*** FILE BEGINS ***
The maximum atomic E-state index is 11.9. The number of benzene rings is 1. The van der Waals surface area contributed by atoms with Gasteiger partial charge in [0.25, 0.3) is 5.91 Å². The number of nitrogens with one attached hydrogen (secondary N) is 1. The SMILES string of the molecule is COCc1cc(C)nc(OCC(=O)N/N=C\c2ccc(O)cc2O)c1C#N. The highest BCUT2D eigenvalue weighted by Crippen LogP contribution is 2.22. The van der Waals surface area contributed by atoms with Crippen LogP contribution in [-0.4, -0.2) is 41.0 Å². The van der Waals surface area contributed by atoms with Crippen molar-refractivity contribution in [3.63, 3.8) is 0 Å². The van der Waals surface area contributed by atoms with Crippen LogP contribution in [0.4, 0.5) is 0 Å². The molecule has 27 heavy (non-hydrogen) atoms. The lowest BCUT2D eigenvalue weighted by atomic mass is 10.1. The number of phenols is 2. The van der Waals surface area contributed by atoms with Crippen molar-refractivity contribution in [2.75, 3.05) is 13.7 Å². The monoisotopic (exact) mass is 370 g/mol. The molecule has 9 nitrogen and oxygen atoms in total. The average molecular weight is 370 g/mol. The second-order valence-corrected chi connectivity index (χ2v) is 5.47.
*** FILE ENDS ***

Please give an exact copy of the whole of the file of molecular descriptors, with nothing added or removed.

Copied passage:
The maximum atomic E-state index is 11.9. The number of benzene rings is 1. The van der Waals surface area contributed by atoms with Gasteiger partial charge in [0.25, 0.3) is 5.91 Å². The number of nitrogens with one attached hydrogen (secondary N) is 1. The SMILES string of the molecule is COCc1cc(C)nc(OCC(=O)N/N=C\c2ccc(O)cc2O)c1C#N. The highest BCUT2D eigenvalue weighted by Crippen LogP contribution is 2.22. The van der Waals surface area contributed by atoms with Crippen LogP contribution in [-0.4, -0.2) is 41.0 Å². The van der Waals surface area contributed by atoms with Crippen molar-refractivity contribution in [3.63, 3.8) is 0 Å². The van der Waals surface area contributed by atoms with Crippen LogP contribution in [0.4, 0.5) is 0 Å². The molecule has 27 heavy (non-hydrogen) atoms. The lowest BCUT2D eigenvalue weighted by atomic mass is 10.1. The number of phenols is 2. The van der Waals surface area contributed by atoms with Crippen molar-refractivity contribution in [2.75, 3.05) is 13.7 Å². The monoisotopic (exact) mass is 370 g/mol. The molecule has 9 nitrogen and oxygen atoms in total. The average molecular weight is 370 g/mol. The second-order valence-corrected chi connectivity index (χ2v) is 5.47.